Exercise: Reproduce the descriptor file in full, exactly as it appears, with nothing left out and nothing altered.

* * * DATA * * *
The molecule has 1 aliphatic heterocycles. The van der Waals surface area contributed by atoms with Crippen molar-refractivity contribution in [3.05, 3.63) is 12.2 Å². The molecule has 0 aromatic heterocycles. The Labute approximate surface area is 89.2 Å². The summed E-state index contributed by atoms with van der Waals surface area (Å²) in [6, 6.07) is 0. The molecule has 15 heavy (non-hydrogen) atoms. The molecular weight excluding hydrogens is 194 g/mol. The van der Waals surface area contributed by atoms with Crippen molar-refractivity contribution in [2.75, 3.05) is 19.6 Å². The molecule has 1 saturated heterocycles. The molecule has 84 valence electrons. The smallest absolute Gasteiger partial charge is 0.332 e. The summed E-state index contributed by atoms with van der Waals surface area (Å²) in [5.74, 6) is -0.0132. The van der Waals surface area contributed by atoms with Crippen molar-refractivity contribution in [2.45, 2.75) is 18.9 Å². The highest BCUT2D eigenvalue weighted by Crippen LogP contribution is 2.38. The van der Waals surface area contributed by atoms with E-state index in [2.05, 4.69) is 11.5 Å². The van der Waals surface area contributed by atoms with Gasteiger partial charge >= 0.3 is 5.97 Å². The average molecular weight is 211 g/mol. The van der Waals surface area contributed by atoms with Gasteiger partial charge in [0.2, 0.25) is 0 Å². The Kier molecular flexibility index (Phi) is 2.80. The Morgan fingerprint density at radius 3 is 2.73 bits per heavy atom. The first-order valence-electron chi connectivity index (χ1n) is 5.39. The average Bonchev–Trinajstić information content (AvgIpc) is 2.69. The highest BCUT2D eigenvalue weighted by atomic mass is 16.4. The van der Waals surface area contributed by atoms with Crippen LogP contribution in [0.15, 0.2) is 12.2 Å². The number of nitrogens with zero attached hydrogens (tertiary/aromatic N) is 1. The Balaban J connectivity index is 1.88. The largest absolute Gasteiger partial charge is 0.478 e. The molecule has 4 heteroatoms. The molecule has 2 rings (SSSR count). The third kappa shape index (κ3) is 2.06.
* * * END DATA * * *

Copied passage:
The molecule has 1 aliphatic heterocycles. The van der Waals surface area contributed by atoms with Crippen molar-refractivity contribution in [3.05, 3.63) is 12.2 Å². The molecule has 0 aromatic heterocycles. The Labute approximate surface area is 89.2 Å². The summed E-state index contributed by atoms with van der Waals surface area (Å²) in [6, 6.07) is 0. The molecule has 15 heavy (non-hydrogen) atoms. The molecular weight excluding hydrogens is 194 g/mol. The van der Waals surface area contributed by atoms with Crippen molar-refractivity contribution in [2.75, 3.05) is 19.6 Å². The molecule has 1 saturated heterocycles. The molecule has 84 valence electrons. The smallest absolute Gasteiger partial charge is 0.332 e. The summed E-state index contributed by atoms with van der Waals surface area (Å²) in [5.74, 6) is -0.0132. The van der Waals surface area contributed by atoms with Crippen molar-refractivity contribution in [2.45, 2.75) is 18.9 Å². The highest BCUT2D eigenvalue weighted by Crippen LogP contribution is 2.38. The van der Waals surface area contributed by atoms with E-state index in [2.05, 4.69) is 11.5 Å². The van der Waals surface area contributed by atoms with Gasteiger partial charge >= 0.3 is 5.97 Å². The average molecular weight is 211 g/mol. The van der Waals surface area contributed by atoms with Gasteiger partial charge in [0.2, 0.25) is 0 Å². The Kier molecular flexibility index (Phi) is 2.80. The Morgan fingerprint density at radius 3 is 2.73 bits per heavy atom. The first-order valence-electron chi connectivity index (χ1n) is 5.39. The average Bonchev–Trinajstić information content (AvgIpc) is 2.69. The highest BCUT2D eigenvalue weighted by atomic mass is 16.4. The van der Waals surface area contributed by atoms with Crippen LogP contribution in [0.15, 0.2) is 12.2 Å². The number of nitrogens with zero attached hydrogens (tertiary/aromatic N) is 1. The Balaban J connectivity index is 1.88. The largest absolute Gasteiger partial charge is 0.478 e. The molecule has 4 heteroatoms. The molecule has 2 rings (SSSR count). The third kappa shape index (κ3) is 2.06.